The decree closing Fessenheim was promulgated in the final days of the mandate of former Environment Minister Ségolène Royal. In October 2018 the chairman of the Nuclear Safety Authority declared that “Fessenheim is the [EDF] power station with the best results in terms of safety.” Because the closure is being imposed politically, Fessenheim shareholders will receive compensation that could amount to several billion euros and local authorities will receive several million euros, all from the national budget. This profitable site today provides employment to more than 5,000 people, half of them directly, and generates millions of euros in revenue for the companies and workers around the site who depend on it economically.

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5. Radioactive releases due to the accident at the Fukushima nuclear power plant will cause no death or illness in people whatever their level of exposure, either now or in the future.

The 18,500 dead and missing persons attributed to “Fukushima” are the result of the huge earthquake (4th largest in recorded history) and tsunami that hit Japan on March 11, 2011.  According to the definitive conclusions of the United Nations Scientific Committee on the Effects of Atomic Radiation (UNSCEAR), the radioactivity released from the Fukushima power station accident has not had, and will not have, health consequences for workers or the general population. In fact, it is widely acknowledged that evacuation undertaken after the accident was unwarranted on such a scale. The evacuation itself led to more health damage to evacuees than did the nuclear accident. The low environmental and health impact of the nuclear accident – despite its severity – also led several environmental activists to take a stance in favor of nuclear energy, some of them even reversing their previous opposition.

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6. In the short and medium term, it is technically impossible for wind, solar and bio-energies to replace nuclear energy and fossil fuels, no matter how much money and effort are invested.

Solar and wind power cannot substitute for nuclear energy without the complementary use of fossil fuels, unless one assumes a very high probability of prolonged blackouts for which our western societies are not technically and psychologically prepared. There is indeed no technology available today or in the foreseeable future permitting the massive storage of electricity except the use of many additional dams.

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7. Compared to other energies used in France, particularly renewables and fossil fuels, nuclear energy has the least impact on biodiversity.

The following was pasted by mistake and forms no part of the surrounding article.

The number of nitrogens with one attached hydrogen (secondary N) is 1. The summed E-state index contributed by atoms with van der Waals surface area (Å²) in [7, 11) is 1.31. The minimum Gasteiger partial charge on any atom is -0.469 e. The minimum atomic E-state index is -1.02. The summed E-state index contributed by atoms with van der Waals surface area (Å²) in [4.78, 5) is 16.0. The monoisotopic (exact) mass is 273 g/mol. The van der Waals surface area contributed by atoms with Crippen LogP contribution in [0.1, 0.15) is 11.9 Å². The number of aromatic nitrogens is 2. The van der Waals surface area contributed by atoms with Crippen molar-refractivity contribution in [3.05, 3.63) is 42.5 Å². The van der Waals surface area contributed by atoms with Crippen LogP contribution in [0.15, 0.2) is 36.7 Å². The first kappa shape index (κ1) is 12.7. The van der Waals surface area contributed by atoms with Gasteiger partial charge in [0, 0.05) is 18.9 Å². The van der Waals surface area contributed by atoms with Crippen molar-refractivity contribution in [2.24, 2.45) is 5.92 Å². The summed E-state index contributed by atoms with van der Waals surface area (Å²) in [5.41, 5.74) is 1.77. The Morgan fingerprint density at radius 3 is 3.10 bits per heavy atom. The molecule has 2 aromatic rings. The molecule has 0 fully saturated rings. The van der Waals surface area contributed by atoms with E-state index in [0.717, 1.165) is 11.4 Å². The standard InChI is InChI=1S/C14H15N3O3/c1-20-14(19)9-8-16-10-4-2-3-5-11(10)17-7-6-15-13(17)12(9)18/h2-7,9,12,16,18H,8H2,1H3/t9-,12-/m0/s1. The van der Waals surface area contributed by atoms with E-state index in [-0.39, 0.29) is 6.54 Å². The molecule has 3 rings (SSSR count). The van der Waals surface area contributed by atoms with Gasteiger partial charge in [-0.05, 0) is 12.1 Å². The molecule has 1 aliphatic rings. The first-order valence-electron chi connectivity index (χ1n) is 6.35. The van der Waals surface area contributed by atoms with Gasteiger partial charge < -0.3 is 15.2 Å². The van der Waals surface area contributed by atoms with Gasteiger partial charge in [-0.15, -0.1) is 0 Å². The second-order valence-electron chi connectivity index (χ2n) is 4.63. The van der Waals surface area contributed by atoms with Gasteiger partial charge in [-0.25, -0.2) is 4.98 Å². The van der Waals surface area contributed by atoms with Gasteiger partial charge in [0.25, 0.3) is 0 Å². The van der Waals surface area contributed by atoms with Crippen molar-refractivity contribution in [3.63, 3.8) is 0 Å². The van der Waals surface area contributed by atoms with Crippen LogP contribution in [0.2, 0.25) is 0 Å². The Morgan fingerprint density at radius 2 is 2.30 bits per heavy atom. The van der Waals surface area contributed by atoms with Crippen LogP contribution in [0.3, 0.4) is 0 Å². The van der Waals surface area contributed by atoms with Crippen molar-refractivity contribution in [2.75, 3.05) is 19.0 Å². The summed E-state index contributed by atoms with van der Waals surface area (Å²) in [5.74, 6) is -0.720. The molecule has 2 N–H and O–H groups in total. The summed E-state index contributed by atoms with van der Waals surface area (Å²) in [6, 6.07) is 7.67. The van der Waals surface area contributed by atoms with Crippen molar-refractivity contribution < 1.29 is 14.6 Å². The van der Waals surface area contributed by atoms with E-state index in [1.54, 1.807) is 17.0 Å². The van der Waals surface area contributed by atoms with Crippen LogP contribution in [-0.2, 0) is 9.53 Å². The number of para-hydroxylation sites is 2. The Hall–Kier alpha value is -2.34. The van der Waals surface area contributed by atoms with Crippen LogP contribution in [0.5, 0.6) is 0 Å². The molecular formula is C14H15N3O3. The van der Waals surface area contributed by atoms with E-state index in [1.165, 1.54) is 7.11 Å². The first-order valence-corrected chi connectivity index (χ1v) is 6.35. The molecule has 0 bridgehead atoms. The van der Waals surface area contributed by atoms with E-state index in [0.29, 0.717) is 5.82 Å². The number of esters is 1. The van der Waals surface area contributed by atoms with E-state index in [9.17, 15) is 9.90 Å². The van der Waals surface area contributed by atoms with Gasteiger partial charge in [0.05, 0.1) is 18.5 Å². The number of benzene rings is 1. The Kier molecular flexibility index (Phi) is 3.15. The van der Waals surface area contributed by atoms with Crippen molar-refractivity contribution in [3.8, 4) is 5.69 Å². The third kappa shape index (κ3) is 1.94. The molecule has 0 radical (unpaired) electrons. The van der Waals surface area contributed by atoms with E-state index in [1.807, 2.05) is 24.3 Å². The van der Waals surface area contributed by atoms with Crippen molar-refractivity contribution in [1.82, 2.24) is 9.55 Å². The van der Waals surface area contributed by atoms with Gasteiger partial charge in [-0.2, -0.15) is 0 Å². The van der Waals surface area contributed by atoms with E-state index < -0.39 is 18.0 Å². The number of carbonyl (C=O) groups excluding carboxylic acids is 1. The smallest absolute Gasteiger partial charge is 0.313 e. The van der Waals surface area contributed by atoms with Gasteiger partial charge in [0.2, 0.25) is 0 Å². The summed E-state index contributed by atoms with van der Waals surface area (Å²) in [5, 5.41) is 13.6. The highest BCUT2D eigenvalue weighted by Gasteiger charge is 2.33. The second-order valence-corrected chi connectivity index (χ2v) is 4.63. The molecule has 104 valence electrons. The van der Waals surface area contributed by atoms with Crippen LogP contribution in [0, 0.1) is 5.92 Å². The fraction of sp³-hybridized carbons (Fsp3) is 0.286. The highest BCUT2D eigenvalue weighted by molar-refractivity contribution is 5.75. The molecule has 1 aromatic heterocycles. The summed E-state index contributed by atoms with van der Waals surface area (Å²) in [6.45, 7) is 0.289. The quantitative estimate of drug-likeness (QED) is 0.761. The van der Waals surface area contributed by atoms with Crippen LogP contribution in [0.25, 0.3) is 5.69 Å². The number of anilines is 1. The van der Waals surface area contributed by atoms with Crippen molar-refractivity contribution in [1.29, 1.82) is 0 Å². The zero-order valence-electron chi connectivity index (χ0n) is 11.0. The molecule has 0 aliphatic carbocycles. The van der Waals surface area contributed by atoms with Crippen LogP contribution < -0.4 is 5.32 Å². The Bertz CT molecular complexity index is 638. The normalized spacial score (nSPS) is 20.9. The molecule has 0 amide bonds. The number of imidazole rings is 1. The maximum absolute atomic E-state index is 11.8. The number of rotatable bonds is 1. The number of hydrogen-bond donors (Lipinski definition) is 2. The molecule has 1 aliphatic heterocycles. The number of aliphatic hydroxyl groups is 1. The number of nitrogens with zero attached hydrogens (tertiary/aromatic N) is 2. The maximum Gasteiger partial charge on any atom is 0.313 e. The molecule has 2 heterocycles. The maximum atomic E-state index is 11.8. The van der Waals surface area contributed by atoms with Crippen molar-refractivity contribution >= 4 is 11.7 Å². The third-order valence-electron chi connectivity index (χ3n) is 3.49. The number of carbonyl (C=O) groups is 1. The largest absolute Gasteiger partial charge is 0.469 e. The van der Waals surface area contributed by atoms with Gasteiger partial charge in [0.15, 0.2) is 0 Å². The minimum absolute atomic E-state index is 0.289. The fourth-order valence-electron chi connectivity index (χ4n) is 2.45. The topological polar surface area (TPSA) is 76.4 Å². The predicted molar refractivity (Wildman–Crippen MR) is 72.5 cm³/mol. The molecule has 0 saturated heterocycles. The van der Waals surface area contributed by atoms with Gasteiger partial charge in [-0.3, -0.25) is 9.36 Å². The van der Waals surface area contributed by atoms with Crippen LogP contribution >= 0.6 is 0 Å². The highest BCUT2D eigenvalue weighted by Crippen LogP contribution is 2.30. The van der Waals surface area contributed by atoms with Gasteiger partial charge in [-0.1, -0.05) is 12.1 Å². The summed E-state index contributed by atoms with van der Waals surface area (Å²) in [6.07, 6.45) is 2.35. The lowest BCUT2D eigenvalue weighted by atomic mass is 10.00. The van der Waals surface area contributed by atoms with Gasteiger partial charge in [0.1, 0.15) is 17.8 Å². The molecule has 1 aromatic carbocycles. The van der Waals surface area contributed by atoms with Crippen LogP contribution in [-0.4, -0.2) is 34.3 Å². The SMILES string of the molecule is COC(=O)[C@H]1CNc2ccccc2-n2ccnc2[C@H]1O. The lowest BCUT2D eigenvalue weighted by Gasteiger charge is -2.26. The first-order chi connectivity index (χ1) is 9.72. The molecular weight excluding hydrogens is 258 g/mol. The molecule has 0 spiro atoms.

1. Sixty-five of the world’s leading experts in conservation biology took a stand in 2014 to explain that of all types of energy production, nuclear energy is the most respectful of biodiversity. This advantage stems in particular from the facts that nuclear energy is so dense that, per kilowatt-hour produced, it requires very little space, water, air or natural resources, that the waste it generates is recovered and managed, and that it does not cause atmospheric or aquatic pollution.

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8. Radioactive discharges from nuclear power plants are not dangerous, being negligible compared to natural background radiation levels.

Radioactivity is a natural physical phenomenon to which any living body is exposed, just as to oxygen or carbon in the air. The French population is exposed, on average, to 4.5 millisievert (mSv) per year of radioactivity (of natural and medical origin). Nuclear facilities add only +0.01 mSv, a negligible increase. More generally, the risks associated with the production of nuclear electricity are considered much lower than those from other forms of energy, including in the event of an accident. The atmospheric pollution in France due to the use of fossil fuels (gas, oil, coal) causes, for example, more than 1,400 deaths per year.

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9. The 75% share of nuclear power in France’s electricity mix is an essential factor contributing to its high level of energy independence and helps protect it from global political and economic disruptions.

France has full control of its nuclear energy, from science and academia through the complete industry sector, so it depends only on itself. 95% of the industry’s value is localized in France and could hardly be outsourced, including all of its strategic inputs. The same is true of hydropower but not of fossil, wind or solar energy.

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10. The French nuclear fleet truly acts as “the lungs of Europe”.

In 2018, France was Europe’s largest net exporter of electricity. Thanks to its 71.7% share of nuclear power and 12.4% share of hydropower, French electricity was not only more than 90% low-carbon, but also less costly than power from fossil fuels. That low cost allows French nuclear to help neighboring countries to reduce the air pollution that would otherwise come from their coal and gas power plants. Pollution from coal and gas power plants is responsible for a large share of the 500,000 premature deaths per year in Europe.